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Today’s Washington Post reports on how WMATA is making it easier for commuters to combine bike trips and subway rides, cutting down on the need for traditional vehicle parking. Sensible goal! But reporter Ann Scott Tyson wants you to know that it’s really hard to ride your bike to the nearest Metro stop. She leads off:
With packs on their backs, reflective neon straps around their ankles and sometimes even headlamps, they are the proud few who brave traffic, rainstorms and thieves to bicycle to Metrorail stations.
And there’s pretty much no reason to do it besides practicality:
Bike riders say they are motivated to mount up each day by necessity, a desire to save time and money, or, in the case of Ryan Buchholz, guilt.
Tyson then talks to “die-hard” cyclists who stop only when there’s ice on the roads, and recounts their struggles with theft. Only at the very end does she include a perspective on why someone would actually look forward to their morning cycle commute: “It gives you a view of the city,” [one cyclist] said, and besides, “it’s energetic, fun and youthful.”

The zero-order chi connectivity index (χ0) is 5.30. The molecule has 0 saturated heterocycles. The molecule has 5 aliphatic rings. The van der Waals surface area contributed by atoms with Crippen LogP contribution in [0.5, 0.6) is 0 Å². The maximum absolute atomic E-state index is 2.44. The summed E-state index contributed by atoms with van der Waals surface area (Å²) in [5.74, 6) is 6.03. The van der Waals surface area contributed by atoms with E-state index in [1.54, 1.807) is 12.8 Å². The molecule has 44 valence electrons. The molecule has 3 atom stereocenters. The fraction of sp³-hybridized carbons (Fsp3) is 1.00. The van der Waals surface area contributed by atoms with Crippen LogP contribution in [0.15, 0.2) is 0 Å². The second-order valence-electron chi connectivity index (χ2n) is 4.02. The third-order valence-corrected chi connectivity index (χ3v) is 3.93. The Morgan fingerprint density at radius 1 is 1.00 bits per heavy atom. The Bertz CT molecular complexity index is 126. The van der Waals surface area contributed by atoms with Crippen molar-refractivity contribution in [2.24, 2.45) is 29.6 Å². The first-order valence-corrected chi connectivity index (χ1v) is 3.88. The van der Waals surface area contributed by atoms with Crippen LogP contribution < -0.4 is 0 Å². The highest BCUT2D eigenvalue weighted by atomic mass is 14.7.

I’ve got to roll my eyes at the portrayal as bike commuters as hardbitten road warriors who brave adverse conditions either out of necessity, ideology, or simple masochism. Sure, some people stick it out through the winter, and have less bike-friendly routes to suburban stations, which can absolutely be improved. But as the weather has warmed up, I’ve seen more bicyclists on their way to work in the morning than ever before, many of them compromising not one bit in their style choices (I’ve got nothing but admiration for ladies pedaling in heels). Really, it’s not some task out of reach to all but the toughest among us—it’s just an alternative (and one that’s a lot less stressful than sitting in rush hour traffic). I think the Post needs to find another frame.